Nearly 70% of Americans had less than $1,000 put away in a savings account as of December 2019. It’s become harder for us to keep our money put away instead of continually spending it. In the off-chance an emergency or significant circumstance arises, many Americans are not prepared. Savings accounts are imperative in order to be financially proactive, and here’s why:,

  1. Easy Access
    Savings accounts provide a liquid option for customers to keep their cash stowed away yet accessible in case of an emergency. If customers decide to withdraw more, they may be subject to an excessive withdrawal fee set by the bank. Bottom line: savings accounts are meant to save money, not to spend it. However, in the event of an emergency, they provide that accessibility.
  2. Keeps Money Safe
    Having a savings account with a bank offers a multitude of benefits: physical security for your excess cash, insurance on your cash, and more. It’s best to keep your extra cash in an account at a physical bank, where it is secured and protected. Having money laying around or kept away at home makes it subject to various accidents, such as a house fire, flash flood, or simply losing it somewhere without realizing it. Banks are also going to be FDIC-insured, so you can expect your money in your savings account to be kept safe up to $250,000 (read more about FDIC insurance guidelines here).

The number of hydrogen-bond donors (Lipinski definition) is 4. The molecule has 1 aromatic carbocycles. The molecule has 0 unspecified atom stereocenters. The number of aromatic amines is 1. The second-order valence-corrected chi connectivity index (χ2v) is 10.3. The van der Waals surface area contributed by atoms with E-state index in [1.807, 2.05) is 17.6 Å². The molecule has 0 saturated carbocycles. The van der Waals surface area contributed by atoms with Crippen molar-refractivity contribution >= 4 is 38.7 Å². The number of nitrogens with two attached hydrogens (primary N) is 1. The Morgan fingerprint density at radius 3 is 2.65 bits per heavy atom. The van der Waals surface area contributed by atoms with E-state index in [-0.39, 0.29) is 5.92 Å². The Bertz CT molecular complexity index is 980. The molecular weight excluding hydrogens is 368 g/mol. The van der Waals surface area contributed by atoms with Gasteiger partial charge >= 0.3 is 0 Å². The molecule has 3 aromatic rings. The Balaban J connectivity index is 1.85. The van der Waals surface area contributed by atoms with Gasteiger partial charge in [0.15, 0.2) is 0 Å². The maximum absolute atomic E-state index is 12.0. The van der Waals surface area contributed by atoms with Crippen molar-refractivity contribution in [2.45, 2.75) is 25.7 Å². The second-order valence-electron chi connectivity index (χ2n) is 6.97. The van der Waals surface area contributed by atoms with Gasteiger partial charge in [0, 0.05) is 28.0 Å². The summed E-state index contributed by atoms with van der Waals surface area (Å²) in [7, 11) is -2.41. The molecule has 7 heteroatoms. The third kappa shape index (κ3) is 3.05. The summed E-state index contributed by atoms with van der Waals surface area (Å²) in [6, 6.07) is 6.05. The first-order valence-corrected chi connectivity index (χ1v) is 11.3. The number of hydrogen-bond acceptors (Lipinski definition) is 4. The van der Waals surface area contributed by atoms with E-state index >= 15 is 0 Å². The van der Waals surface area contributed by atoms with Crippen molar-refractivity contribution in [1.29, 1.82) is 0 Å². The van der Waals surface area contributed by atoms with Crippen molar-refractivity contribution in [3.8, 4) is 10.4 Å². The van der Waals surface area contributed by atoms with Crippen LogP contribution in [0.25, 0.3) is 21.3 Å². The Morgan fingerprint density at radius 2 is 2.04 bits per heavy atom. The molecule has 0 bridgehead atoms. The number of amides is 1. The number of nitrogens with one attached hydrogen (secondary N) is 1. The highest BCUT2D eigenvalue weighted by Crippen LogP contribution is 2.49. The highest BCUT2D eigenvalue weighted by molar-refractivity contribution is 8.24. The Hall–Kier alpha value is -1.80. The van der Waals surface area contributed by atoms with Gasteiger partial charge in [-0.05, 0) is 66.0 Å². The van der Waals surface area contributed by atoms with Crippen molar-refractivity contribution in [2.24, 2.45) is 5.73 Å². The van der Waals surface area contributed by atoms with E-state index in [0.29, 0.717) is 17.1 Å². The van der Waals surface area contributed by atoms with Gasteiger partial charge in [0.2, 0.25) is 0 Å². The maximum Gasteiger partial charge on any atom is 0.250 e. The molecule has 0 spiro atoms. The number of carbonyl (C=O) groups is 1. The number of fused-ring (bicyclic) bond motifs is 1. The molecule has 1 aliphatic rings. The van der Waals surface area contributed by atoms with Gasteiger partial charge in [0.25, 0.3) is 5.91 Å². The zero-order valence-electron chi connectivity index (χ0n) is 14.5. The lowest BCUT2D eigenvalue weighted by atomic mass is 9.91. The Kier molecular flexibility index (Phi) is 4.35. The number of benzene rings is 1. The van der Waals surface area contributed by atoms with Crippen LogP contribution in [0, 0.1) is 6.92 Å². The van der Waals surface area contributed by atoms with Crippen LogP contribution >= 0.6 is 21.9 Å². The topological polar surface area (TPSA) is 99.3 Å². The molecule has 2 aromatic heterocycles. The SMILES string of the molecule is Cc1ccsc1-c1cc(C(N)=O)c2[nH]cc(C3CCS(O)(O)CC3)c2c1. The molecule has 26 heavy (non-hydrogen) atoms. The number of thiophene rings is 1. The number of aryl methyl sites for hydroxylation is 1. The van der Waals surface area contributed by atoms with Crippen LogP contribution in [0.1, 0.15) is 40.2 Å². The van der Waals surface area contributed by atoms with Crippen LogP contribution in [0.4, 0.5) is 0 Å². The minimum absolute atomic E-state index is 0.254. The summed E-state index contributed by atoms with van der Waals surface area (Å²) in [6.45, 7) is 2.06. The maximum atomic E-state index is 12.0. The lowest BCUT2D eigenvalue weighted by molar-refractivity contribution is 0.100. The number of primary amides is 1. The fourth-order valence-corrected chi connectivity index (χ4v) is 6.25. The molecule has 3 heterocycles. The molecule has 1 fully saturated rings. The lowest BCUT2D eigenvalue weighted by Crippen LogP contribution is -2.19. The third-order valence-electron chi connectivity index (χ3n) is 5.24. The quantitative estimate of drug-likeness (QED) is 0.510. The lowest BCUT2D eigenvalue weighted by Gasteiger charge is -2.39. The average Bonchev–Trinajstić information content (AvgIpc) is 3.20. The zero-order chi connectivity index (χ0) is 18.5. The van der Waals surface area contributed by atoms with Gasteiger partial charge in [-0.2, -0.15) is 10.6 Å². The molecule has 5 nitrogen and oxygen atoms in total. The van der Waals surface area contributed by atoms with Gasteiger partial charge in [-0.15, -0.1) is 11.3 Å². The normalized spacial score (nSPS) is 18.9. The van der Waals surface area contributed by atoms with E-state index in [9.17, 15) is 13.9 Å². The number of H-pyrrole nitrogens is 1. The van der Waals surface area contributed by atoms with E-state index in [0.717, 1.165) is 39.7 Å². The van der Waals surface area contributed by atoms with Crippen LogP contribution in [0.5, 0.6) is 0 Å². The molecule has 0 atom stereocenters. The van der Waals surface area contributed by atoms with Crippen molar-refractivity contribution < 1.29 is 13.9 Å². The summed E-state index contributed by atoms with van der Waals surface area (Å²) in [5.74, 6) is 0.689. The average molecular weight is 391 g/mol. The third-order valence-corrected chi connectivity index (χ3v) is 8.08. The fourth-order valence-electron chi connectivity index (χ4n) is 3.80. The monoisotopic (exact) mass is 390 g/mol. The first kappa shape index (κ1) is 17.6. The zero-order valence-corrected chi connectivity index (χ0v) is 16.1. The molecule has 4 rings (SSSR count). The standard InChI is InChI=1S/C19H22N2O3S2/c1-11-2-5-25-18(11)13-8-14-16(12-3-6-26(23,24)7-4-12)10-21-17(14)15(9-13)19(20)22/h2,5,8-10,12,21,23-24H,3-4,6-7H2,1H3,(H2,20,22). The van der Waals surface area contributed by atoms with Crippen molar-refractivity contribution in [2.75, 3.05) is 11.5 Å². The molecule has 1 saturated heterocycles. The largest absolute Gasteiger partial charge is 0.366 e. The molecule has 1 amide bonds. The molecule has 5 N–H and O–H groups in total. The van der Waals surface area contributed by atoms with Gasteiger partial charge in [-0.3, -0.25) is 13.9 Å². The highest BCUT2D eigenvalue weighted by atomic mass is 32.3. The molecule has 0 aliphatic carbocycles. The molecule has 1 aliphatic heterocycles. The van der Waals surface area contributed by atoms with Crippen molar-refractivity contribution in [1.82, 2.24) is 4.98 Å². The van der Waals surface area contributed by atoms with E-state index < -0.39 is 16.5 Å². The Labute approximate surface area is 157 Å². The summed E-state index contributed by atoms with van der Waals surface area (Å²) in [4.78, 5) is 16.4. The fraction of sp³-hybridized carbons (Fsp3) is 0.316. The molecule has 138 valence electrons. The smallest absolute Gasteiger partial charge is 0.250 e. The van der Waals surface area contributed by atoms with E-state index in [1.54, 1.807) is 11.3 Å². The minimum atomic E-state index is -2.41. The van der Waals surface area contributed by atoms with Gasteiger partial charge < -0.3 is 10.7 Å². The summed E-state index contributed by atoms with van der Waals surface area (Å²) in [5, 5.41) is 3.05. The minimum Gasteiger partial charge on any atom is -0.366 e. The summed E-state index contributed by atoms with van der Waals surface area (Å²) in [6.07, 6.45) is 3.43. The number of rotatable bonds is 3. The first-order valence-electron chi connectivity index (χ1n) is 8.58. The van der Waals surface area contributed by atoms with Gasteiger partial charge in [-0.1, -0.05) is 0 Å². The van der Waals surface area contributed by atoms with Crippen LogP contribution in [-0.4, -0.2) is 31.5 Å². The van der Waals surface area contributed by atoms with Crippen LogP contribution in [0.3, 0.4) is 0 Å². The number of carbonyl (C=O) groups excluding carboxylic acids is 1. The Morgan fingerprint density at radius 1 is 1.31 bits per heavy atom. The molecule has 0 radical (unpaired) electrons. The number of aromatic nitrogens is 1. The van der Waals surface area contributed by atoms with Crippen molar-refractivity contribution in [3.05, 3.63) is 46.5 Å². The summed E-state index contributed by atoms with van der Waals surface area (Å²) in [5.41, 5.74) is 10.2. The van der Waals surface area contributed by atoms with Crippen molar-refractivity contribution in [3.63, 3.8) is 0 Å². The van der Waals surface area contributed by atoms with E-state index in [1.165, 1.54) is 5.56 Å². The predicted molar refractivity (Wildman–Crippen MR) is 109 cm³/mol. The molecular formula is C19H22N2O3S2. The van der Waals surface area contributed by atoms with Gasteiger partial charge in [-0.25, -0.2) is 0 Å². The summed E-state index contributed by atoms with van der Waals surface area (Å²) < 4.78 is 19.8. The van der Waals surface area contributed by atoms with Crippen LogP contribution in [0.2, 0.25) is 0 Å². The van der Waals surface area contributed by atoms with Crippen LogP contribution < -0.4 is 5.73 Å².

3. Growth Opportunities
    Typically, traditional savings accounts do not earn much from their interest. However, there are a number of options available for customers looking to both save and invest. Money market accounts are a perfect way to earn higher interest while having the easy access of a savings account. Certificates of Deposit (CDs) are great long-term investments that will generally earn higher interest than other accounts. Customers need to determine what their primary needs are with putting away their money and choose an option that best suits their situation.
    Check out FSB’s CD rates.

For more information on our savings options, compare FSB savings accounts.

This blog is intended to be an informational resource for readers. The views expressed on this blog are those of the bloggers, and not necessarily those of FSB. This blog does not provide legal, financial, accounting or tax advice. The content on this blog is "as is" and carries no warranties. FSB does not warrant or guarantee the accuracy, reliability, and completeness of the content on this blog.